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June 27, 2006 - Times of India (India)

OpEd: He Is No Outlaw

By K T S Tulsi, senior advocate in the Supreme Court.

Return to Drug War News: Don't Miss Archive

The global war on drugs seems to have been lost. Over the past 20 years, nearly two million people in the US alone have tested positive for substance abuse. The US continues to be the world's largest consumer of illegal substances.

Law enforcement agencies in the West are showing signs of frustration over the method and strategy of deterrent laws. A realisation is seeping in that it may be better to treat rather than punish drug abuse.

While legalising narcotics remains a distant dream for young addicts, its easy availability in European and American cities tells its own tale.

Drug enforcement agencies seem to believe that energy wasted on trying to prevent flow of drugs into the US could have been better spent in curbing demand.

Judges increasingly seem to use the carrot and stick policy, as substance abuse treatment has grown 50-fold in the 90s. Law enforcement agencies have realised that treatment is less expensive to society than jail and interdiction.

Is drug addiction more of a disease than a crime? Thanks to clues thrown up by medical science, state after state and country after country has opted for treatment over jail terms for addicts.

Just last year, California approved Proposition 36, and New York is in the process of rewriting its draconian Rockefeller-era drug laws. Americans believe that more people are likely to die of heroin overdose than in car accidents.

Therefore, they would like to shift the focus of repressive drug laws to rehabilitating drug users. How do drugs work on the human mind? Morphine works by docking with the cell receptor called Mu.

When this receptor is stimulated, transmission of pain to the brain is slowed down and release of dopamine is increased. Methadone can even be taken orally and its effect lasts for about 24 hours instead of four hours, as in the case of morphine or heroin.

Cocaine, heroin, nicotine, amphetamines and other addictive drugs alter the brain's pleasure circuits. These circuits are activated by one's favourite food, by sex, by winning a lottery or by being complimented about one's dress or appearance.

Pleasure circuits communicate in chemical language from neurone to neurone, affecting the firing of other neurones and producing a sense of happiness and euphoria.

An MRI snapshot of the brain reveals that at first during the rush-phase, there is a surge of energy and euphoria because of the increase of concentration of dopamine in the brain's reward circuit.

The only difference is that the drugs increase concentration more rapidly and more intensely than your favourite meal. Chronic use of drugs produces lasting changes in the brain, as it reduces the number of dopamine receptors.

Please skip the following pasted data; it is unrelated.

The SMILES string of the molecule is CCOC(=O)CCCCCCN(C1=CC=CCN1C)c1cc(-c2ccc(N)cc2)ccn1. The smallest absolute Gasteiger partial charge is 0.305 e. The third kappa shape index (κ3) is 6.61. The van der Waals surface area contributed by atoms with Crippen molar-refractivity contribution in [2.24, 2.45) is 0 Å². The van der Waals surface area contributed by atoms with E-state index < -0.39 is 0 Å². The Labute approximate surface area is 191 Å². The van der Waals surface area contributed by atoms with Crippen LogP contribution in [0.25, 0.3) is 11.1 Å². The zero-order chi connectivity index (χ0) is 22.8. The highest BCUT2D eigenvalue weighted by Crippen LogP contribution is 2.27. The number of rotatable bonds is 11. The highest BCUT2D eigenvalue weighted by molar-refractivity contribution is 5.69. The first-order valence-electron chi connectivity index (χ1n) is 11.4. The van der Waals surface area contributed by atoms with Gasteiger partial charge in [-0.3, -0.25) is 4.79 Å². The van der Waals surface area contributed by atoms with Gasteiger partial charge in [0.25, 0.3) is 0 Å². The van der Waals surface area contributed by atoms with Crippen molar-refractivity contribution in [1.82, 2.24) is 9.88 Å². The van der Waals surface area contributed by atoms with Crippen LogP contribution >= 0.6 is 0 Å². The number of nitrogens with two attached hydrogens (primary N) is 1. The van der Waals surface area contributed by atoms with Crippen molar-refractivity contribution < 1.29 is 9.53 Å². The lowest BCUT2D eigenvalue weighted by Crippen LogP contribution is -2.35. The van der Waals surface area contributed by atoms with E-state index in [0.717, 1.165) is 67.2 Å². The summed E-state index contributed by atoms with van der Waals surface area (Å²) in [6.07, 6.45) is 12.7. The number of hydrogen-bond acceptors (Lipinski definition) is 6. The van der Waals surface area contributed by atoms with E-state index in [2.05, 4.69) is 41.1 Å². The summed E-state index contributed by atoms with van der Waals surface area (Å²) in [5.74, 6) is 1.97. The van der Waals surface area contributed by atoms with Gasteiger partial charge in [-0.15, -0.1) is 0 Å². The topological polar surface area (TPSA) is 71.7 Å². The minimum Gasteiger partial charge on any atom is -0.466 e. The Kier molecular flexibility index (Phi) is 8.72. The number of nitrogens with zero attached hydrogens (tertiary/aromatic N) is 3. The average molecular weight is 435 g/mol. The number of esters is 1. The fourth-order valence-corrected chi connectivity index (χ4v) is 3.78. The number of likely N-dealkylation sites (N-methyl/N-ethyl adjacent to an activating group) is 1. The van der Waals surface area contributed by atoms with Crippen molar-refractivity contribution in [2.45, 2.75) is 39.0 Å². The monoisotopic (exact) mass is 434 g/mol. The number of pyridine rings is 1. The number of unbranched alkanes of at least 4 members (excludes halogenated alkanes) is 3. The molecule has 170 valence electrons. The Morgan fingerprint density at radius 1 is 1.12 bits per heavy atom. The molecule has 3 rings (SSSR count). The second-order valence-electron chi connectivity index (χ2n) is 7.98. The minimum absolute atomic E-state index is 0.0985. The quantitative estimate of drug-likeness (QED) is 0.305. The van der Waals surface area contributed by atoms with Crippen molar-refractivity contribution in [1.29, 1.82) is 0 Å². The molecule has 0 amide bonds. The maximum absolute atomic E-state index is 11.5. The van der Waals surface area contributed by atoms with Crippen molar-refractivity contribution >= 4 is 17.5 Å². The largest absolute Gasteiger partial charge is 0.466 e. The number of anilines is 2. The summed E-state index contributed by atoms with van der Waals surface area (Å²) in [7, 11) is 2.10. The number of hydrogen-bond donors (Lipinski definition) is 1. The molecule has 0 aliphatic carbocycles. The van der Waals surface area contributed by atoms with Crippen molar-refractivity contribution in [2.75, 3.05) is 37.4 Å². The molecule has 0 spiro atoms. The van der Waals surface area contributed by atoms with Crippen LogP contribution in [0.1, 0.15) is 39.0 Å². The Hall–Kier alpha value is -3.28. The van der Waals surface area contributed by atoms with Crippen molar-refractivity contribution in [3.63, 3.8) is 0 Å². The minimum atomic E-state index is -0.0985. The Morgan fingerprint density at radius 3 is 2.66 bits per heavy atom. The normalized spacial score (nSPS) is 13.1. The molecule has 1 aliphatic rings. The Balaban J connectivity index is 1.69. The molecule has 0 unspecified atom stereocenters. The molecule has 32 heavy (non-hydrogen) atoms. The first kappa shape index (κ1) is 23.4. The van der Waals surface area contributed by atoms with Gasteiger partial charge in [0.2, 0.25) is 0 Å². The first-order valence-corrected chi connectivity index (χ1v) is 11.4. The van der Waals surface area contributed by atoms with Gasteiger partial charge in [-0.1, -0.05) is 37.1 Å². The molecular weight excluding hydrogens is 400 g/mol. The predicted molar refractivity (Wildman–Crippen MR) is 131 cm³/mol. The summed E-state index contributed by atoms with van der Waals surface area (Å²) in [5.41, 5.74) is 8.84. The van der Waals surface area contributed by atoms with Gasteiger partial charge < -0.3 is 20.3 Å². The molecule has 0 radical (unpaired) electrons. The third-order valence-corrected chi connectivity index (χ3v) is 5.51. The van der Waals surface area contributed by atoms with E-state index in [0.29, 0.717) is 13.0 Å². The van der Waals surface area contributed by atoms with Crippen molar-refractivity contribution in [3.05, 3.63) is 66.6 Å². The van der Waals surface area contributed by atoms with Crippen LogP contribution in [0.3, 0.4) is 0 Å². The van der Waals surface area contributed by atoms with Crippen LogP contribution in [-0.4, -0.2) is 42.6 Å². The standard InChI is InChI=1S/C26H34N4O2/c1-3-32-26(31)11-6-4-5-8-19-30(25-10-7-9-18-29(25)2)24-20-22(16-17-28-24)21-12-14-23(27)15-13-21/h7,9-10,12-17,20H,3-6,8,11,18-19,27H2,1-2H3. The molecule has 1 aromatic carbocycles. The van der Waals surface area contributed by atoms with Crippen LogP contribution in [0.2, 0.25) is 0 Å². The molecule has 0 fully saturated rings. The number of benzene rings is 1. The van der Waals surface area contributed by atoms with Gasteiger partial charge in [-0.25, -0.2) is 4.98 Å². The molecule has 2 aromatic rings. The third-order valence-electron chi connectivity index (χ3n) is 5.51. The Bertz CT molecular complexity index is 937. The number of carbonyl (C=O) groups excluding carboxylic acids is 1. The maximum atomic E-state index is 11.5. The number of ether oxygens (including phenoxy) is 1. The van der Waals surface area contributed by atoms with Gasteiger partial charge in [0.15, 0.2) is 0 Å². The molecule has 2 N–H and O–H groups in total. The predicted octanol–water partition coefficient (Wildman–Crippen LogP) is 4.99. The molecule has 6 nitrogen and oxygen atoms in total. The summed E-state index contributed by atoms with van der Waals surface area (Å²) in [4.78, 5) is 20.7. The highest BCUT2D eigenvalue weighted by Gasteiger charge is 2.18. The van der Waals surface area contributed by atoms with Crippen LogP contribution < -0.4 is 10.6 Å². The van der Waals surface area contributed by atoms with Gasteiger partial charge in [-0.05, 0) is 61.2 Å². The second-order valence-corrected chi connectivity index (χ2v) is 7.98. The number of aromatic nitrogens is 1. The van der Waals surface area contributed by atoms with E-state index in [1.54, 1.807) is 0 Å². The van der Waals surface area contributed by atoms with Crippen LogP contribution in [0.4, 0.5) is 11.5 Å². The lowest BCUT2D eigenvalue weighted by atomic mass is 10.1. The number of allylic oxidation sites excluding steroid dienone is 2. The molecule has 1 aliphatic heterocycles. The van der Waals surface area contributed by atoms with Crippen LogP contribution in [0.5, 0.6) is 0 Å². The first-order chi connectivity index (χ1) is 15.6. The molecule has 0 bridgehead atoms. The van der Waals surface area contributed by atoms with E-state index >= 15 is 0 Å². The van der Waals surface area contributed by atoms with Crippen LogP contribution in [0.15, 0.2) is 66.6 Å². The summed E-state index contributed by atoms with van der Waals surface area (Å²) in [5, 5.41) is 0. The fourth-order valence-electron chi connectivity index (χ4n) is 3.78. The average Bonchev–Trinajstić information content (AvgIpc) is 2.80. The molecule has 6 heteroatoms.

With fewer dopamine receptors, there is a greater need of the drug for attaining the same high. The decline in the dopamine receptors leads to impotence, irritability, anxiety and depression.

While the initial use may have been about feeling good, its addiction results in distress and despair. Gradually, withdrawal symptoms deprive the addict of the only sense of joy.

That is why medical science likes to define drug addiction as a brain disease. While drug use may have started as a voluntary act, it is not easy to give it up. Counselling therapy and training are the new weapons in the armoury of a drug court.

Sixty drugs are now under study as treatment for cocaine addiction. Beating addiction requires every weapon and not the draconian sentencing policy.

Unfortunately, Indian law enforcement agencies have refused to take into account recent developments in medical science. In 1985, a stiff legislation was introduced, providing for deterrent punishment for drug trafficking offences which were made both non-bailable and cognisable.

Legislators came down hard on drug cartels and peddlers, prescribing that no sentence awarded under the Act can be reduced or commuted and even recommended death penalty for second conviction.

More than 15,000 people are in jails in the country, having been accused of drug offences. Sixty-three per cent of the prison population of those arrested for drug offences are undertrials whose guilt or innocence is yet to be established in a court of law.

Thirty-four per cent of these are young prisoners whose cases are still under investigation. Out of 15,452 drug prisoners who were in Indian jails in 1994, only 1,245 were convicted and 3,165 acquitted.

In 1998, the prison population of drug offenders came down to 12,061, perhaps because the number of acquittals mounted to 5,712. The law needs to consider the hardship caused by stiff prison sentences to young people.

Even when someone is found in possession of small quantities of opium or poppy husk, which could be used in Indian sweets or made into oil used for culinary and edible purposes in vast areas of the country, they could face long years in prison in the company of hardened criminals without bail or trial.

Such harsh laws have been given up in the West. A re-evaluation of the law is urgently required.

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